How to install passwdqc on Solaris

Ensure the system is prepared

Since passwdqc is distributed in source code form, you will need to have a C compiler installed - either gcc or Sun Studio cc. You may download gcc from Sunfreeware. The C compiler invocation command must be in your search PATH - that is, when you type gcc or cc (as appropriate), you should receive output like gcc: no input files or usage: cc [ options] files. Use 'cc -flags' for details rather than a “command not found” message. You also need to have the /usr/ccs/bin directory in your PATH such that the make command is found; alternatively, you may install GNU make and have the path to that in your PATH.

As an exception, if you need to install passwdqc on multiple similar systems, you do not have to have a C compiler installed on each. Instead, you may tar up the passwdqc build tree after the make step below - and reuse the tree on other systems, where you'd start with the make install step.

Build and install passwdqc

Download a passwdqc distribution tarball from http://www.openwall.com/passwdqc/. Extract it, enter the directory, and compile the sources:

gzip -dc passwdqc-VERSION.tar.gz | tar xvf -
cd passwdqc-VERSION
make

where VERSION is the passwdqc version number (e.g., 1.2.2). This will use gcc by default; to use cc, edit the Makefile according to the comment in that file first.

Install all of the components of passwdqc with:

make install

(as root).

Configure the system to use pam_passwdqc

To actually enable the use of pam_passwdqc by the system, edit the /etc/pam.conf file. You will likely want to preserve the unedited version somewhere (e.g., in a separate file or with commented-out lines).

On Solaris 10, 9, and newer revisions of Solaris 8 (with patch 108993-18/108994-18 or later), edit the following section (found near the end of the file):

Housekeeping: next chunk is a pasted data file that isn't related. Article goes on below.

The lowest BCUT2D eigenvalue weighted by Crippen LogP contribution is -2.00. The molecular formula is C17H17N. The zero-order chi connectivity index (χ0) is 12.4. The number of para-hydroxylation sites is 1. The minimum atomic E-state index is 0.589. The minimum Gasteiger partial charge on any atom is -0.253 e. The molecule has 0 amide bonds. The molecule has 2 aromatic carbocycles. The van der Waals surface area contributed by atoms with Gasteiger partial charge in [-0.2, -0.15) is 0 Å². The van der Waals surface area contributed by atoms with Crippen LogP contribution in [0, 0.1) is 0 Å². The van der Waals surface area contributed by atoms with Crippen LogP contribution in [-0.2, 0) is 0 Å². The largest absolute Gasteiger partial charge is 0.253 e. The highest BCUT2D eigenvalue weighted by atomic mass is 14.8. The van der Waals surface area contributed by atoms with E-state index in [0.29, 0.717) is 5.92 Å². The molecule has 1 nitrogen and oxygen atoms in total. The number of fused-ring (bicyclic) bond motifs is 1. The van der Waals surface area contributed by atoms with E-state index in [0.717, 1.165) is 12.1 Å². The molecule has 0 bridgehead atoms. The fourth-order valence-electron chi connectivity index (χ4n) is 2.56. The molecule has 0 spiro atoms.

#
# Default definition for  Password management
# Used when service name is not explicitly mentioned for password management
#
other   password required       pam_dhkeys.so.1
other   password requisite      pam_authtok_get.so.1
other   password requisite      pam_authtok_check.so.1
other   password required       pam_authtok_store.so.1

to look like:

#
# Default definition for  Password management
# Used when service name is not explicitly mentioned for password management
#
other   password required       pam_dhkeys.so.1
other   password requisite      /usr/lib/security/pam_passwdqc.so retry=1 max=8
other   password required       pam_authtok_store.so.1

On Solaris 2.6, 7, and older revisions of Solaris 8 (without patch 108993-18/108994-18 or later), edit the following section (found near the end of the file):

#
# Password management
#
other   password required       /usr/lib/security/pam_unix.so.1

to look like:

#
# Password management
#
other   password required       /usr/lib/security/pam_passwdqc.so ask_oldauthtok=update check_oldauthtok max=8
other   password required       /usr/lib/security/pam_unix.so.1 use_first_pass

Ensure that the system uses pam_passwdqc properly

To test the setup, invoke the passwd command and see that passwdqc's default password policy is being described and enforced. The behavior should be similar to that seen on these screenshots.

Switch to a better password hashing method (and avoid the 8-character limit)

We're using the max=8 option to pam_passwdqc in the /etc/pam.conf changes shown above in order to match the “traditional” Unix password hashing method, which truncates passwords at 8 characters. A much better alternative is to configure your Solaris system to use a modern password hashing method instead. This requires a recent version of Solaris.

In the /etc/security/policy.conf file, locate the CRYPT_DEFAULT setting. It might look like:

# The Solaris default is the traditional UNIX algorithm.  This is not
# listed in crypt.conf(4) since it is internal to libc.  The reserved
# name __unix__ is used to refer to it.
#
CRYPT_DEFAULT=__unix__

You will want to edit it to look like:

CRYPT_DEFAULT=2a

to enable OpenBSD-style bcrypt (Blowfish-based) password hashing.

Once the above change is made, you will need to remove the max=8 setting from your pam_passwdqc line in /etc/pam.conf and re-test the setup. An extra test to make is to set a longer than 8 characters password, then try to authenticate using just the first 8 characters of the password. This should fail (meaning that passwords of longer than 8 characters are now supported for real).

How to uninstall passwdqc

If you ever choose to uninstall, you will need to:

  1. Edit /etc/pam.conf to revert your prior changes
  2. Enter the passwdqc build directory and invoke make uninstall (as root)

Back to passwdqc resources.

passwdqc/solaris.txt · Last modified: 2010/06/22 16:18 by solar
 
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